Some new hobbies: It has been a long time since I played Chess and so, I actually bought a Chess board. I only watch TV for Wimbledon and Cricket. Occasionally, I give company for my parents when they watch comedy scenes during our family time. Now, I pulled my dad into playing Chess with me instead. We are trying to play it every night and schedule it into our daily routine. I have also taken a liking to Podcasts. I realized that I will never get to read all the interesting books out there. So if you are unable to read books, listen to interesting people discuss ideas instead. I downloaded this wonderful app called Pocket Casts which is all of just 99 Rupees. And once you download, you get to listen to any Podcast of your choice. My favourite ones so far being:-
Design Matters with Debbie Millman — It is a wonderful podcast where she talks to writers, artists, educators and change agents on their work and ideas. I happened to love her podcast with philosopher Alain de Botton on his books on Love and his philosophy.
The Frame — This podcast is hosted by longtime LA film writer John Horn who talks to the people from the Hollywood Universe, art, and music. The reason why I have come to like his podcasts are because they are more centred towards the profession/arts.
Scriptnotes — Screenwriters John August and Craig Mazin discuss screenwriting and related topics in the film and television industry, right from the writing to topics like copyrights. If you are a screenwriter or even a writer, this is a podcast you must definitely listen to!
The Portfolio Life with Jeff Goins — I have been following Jeff Goins on Medium and read his articles on writing regularly. I have tried to put into practice his words of advice for writers. In this podcast, he helps you in trying to make a difference with your art. He engages in conversation with interesting people from different walks of life. While this may sound like a boring self-help talk, Jeff Goins at least doesn’t take a boring approach to it and makes us feel inspired. here are many more interesting ones to listen to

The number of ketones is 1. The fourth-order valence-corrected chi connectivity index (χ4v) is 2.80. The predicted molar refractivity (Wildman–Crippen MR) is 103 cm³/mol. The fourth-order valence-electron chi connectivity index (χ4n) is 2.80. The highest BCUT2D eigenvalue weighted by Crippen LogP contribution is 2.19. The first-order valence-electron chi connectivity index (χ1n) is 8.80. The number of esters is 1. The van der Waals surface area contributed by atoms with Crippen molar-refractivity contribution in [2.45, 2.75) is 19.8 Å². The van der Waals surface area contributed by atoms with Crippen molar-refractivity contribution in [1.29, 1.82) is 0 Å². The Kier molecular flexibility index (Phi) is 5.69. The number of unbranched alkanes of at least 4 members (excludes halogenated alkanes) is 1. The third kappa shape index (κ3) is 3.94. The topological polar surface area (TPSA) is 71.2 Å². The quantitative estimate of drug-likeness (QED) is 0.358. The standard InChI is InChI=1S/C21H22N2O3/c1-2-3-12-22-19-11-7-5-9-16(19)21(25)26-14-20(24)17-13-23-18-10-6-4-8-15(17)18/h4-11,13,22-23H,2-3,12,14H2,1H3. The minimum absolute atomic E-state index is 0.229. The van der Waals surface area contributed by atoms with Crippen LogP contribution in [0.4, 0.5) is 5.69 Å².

I find that listening to podcasts as a liberating and enriching experience. I generally listen to it right after I wake up or after work. It makes me feel inspired as there is always a thing or two inspiring to take away from. A 16-minute podcast of John Horn with Amy Adams at the Telluride Film Festival where she was awarded for her body of work taught me how theater played an important role in making her self-dependent and how she goes methodically preparing for her role. There are many more interesting ones to listen to and I am trying to unearth some really good finds. Will post about that in my next post.
But for now, I shall have to make time for my Podcast Hour and solitude! 🙂